How to fill out Form W-9

Here’s what Form W-9 looks like.

Form W9

You can download a copy of Form W-9 and read the instructions sheets to get the full IRS rundown on how it should be filled out.

Most of it is pretty straightforward. However, there are a few places contractors tend to stumble:

  1. If you’re a contractor, you only need to fill out a business name if you’ve actually registered one. Otherwise, just fill out the top line and leave this one blank.

  2. Don’t forget to note what type of entity your limited liability company (LLC) files taxes as—a C corporation, S corporation, or Partnership. If you’re not sure which you are, take a hot minute to learn more about LLCs.

  3. Generally, if you don’t have a Taxpayer Identification Number (TIN) or Employer Identification Number (EIN), you should enter your SSN here.

Heads up: Form W-9 and security

Any time a contractor receives a Form W-9, they should make sure they understand who it’s coming from. If you’re a contractor and you get a Form W-9 from an individual or business who is not a client, do not fill it out. Sending off your Social Security Number (SSN) and other info to a stranger could put you in an awkward position—like having your identity stolen.

Also, when sending off Form W-9, do it securely. That means sending it as an encrypted file attachment. Or, if you like licking stamps, mail a hard copy to your client.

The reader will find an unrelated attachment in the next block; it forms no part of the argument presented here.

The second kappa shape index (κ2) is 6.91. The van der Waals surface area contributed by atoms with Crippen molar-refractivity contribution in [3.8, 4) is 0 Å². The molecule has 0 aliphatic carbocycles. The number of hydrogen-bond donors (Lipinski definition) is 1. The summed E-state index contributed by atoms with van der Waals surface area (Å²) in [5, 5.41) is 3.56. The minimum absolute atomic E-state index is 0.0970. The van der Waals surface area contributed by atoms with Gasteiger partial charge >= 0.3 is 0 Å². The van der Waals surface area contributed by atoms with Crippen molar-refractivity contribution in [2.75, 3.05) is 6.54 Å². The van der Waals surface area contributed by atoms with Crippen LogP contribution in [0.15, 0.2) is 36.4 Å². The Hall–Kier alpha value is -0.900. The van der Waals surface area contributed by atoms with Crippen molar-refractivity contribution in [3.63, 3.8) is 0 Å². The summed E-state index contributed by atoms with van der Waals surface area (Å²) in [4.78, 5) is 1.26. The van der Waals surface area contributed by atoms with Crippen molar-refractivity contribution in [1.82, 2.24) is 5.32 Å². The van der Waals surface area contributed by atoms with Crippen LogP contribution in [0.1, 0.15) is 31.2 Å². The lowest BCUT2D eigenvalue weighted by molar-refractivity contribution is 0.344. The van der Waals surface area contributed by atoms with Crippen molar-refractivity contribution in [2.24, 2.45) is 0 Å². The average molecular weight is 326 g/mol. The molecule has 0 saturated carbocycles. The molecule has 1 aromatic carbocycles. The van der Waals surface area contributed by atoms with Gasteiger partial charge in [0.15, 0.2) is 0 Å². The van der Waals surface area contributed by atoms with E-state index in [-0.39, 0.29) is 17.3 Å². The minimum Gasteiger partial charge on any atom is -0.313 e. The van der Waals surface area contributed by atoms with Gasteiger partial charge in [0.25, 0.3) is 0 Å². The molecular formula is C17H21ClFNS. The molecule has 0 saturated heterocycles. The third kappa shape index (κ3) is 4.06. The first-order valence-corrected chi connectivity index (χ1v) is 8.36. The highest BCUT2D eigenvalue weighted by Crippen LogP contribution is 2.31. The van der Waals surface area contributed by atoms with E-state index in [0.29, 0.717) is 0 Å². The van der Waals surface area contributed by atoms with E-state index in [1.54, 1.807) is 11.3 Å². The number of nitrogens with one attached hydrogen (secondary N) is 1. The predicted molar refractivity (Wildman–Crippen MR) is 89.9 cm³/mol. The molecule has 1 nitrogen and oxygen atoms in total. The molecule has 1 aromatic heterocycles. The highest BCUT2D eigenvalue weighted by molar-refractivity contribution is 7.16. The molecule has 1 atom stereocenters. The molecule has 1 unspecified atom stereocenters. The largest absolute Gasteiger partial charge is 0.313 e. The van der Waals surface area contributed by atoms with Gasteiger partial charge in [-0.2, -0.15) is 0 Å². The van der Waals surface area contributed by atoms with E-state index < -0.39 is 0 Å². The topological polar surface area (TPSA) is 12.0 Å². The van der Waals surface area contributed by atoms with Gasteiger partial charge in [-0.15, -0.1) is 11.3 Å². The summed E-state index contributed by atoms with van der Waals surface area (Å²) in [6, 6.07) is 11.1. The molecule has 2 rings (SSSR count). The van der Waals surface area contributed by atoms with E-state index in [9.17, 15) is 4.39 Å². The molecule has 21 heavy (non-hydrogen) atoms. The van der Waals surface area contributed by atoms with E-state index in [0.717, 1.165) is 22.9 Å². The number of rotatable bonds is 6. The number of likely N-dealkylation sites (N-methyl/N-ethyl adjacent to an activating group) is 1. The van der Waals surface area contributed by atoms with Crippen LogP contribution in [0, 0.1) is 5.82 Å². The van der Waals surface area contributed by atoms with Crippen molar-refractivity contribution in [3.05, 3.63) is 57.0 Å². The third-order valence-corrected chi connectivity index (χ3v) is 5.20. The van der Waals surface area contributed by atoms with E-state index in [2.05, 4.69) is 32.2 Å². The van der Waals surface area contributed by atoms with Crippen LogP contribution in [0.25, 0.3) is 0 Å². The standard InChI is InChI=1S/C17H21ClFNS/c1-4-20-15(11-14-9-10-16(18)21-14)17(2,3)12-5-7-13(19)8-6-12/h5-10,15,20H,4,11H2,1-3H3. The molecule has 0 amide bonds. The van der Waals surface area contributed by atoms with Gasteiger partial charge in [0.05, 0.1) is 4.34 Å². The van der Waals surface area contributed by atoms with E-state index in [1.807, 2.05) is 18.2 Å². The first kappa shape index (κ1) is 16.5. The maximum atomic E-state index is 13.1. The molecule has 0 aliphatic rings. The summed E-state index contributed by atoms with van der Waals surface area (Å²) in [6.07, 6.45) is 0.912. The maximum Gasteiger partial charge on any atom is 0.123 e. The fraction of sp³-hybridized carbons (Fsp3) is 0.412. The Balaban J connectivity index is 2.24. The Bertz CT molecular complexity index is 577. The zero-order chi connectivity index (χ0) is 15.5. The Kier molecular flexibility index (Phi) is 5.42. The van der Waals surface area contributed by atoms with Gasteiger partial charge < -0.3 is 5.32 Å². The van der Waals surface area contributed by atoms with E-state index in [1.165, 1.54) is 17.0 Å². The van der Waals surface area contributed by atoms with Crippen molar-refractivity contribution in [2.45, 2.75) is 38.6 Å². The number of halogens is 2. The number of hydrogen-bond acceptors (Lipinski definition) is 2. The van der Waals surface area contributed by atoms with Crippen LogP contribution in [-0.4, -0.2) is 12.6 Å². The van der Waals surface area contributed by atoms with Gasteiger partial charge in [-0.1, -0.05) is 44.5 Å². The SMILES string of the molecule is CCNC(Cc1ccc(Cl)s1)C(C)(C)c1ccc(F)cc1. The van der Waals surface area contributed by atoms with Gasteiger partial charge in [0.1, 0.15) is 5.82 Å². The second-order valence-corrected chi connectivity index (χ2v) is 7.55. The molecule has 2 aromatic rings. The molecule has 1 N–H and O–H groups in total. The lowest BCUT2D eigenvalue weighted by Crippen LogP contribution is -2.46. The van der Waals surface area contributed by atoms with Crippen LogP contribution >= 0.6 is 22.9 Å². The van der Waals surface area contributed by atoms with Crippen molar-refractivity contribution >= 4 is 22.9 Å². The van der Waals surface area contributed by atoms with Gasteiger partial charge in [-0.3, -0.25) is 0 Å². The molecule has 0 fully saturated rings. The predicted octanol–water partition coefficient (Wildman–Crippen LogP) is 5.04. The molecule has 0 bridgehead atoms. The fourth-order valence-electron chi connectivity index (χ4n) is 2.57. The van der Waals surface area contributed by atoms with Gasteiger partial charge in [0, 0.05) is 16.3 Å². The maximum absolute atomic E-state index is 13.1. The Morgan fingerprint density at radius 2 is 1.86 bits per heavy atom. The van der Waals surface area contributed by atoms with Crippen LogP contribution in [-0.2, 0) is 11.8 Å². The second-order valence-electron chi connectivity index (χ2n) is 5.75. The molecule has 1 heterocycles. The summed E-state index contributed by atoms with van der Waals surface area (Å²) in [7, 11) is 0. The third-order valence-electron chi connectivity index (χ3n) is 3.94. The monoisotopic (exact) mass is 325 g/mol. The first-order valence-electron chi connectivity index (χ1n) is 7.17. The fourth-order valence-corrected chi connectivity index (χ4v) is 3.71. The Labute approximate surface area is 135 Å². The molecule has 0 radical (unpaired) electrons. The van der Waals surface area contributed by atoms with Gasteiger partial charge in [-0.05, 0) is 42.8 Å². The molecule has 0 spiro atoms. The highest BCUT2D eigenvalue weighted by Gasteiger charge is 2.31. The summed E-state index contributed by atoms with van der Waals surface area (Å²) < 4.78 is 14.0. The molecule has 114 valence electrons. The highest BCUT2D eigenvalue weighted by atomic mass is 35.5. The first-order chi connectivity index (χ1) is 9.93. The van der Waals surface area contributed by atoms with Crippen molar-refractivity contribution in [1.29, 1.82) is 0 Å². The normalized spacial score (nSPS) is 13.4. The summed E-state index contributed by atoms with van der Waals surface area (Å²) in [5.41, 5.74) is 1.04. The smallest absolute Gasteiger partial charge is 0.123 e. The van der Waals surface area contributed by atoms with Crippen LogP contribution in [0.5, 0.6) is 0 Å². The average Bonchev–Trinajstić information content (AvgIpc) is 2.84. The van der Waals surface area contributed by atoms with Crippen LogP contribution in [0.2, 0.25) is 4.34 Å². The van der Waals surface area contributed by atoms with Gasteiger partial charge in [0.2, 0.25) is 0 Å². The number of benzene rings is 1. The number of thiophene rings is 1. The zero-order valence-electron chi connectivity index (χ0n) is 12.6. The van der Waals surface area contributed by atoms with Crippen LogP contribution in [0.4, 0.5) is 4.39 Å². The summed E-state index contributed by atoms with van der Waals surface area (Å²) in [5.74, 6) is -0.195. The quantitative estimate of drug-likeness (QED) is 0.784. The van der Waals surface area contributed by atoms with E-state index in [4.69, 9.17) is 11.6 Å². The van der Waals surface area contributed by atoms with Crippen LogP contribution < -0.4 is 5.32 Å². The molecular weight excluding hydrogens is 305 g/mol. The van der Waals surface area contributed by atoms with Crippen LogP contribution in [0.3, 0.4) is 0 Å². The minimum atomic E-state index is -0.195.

How to deal with Form 1099

Here’s a sight to behold: A Form 1099 that’s totally blank.

2022 Form 1099 NEC

Typically, when a contractor gets a Form 1099 from a client, some of those blue boxes are going to be filled in—with the contractor’s name, address, the TIN they entered on Form W-9, and other info.

If you’re a contractor and you get a Form 1099, keep a copy for your files. Box 7 tells you how much your client paid you. Once you’ve got all your Form 1099s for the year, add up all the Box 7s to get most of your income.

Most of your income—remember, if you’re a client, you only have to send contractors Form 1099 if you were invoiced for $600 or more total. But just because you don’t send a contractor a Form 1099 doesn’t mean they don’t have to report the income to the IRS.